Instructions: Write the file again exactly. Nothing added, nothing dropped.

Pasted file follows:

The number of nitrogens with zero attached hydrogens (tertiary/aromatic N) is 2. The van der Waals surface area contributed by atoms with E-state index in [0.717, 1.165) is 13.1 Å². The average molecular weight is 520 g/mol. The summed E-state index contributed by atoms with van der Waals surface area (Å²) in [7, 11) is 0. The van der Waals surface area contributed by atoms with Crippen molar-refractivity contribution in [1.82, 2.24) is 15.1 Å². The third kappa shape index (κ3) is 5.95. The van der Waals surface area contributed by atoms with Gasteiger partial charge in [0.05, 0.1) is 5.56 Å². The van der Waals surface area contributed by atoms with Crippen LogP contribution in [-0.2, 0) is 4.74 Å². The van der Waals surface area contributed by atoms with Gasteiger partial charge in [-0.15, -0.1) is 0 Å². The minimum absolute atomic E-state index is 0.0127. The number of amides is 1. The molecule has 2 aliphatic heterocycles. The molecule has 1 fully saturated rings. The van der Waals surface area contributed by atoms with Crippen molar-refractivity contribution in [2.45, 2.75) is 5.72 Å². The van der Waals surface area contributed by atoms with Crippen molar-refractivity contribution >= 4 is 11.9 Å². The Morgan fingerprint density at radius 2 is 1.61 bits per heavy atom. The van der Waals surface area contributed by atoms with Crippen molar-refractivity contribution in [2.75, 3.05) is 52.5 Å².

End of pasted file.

The number of nitrogens with zero attached hydrogens (tertiary/aromatic N) is 2. The van der Waals surface area contributed by atoms with E-state index in [0.717, 1.165) is 13.1 Å². The average molecular weight is 520 g/mol. The summed E-state index contributed by atoms with van der Waals surface area (Å²) in [7, 11) is 0. The van der Waals surface area contributed by atoms with Crippen molar-refractivity contribution in [1.82, 2.24) is 15.1 Å². The third kappa shape index (κ3) is 5.95. The van der Waals surface area contributed by atoms with Gasteiger partial charge in [0.05, 0.1) is 5.56 Å². The van der Waals surface area contributed by atoms with Crippen LogP contribution in [-0.2, 0) is 4.74 Å². The van der Waals surface area contributed by atoms with Gasteiger partial charge in [-0.15, -0.1) is 0 Å². The minimum absolute atomic E-state index is 0.0127. The number of amides is 1. The molecule has 2 aliphatic heterocycles. The molecule has 1 fully saturated rings. The van der Waals surface area contributed by atoms with Crippen molar-refractivity contribution in [2.45, 2.75) is 5.72 Å². The van der Waals surface area contributed by atoms with Crippen molar-refractivity contribution >= 4 is 11.9 Å². The Morgan fingerprint density at radius 2 is 1.61 bits per heavy atom. The van der Waals surface area contributed by atoms with Crippen molar-refractivity contribution in [2.75, 3.05) is 52.5 Å².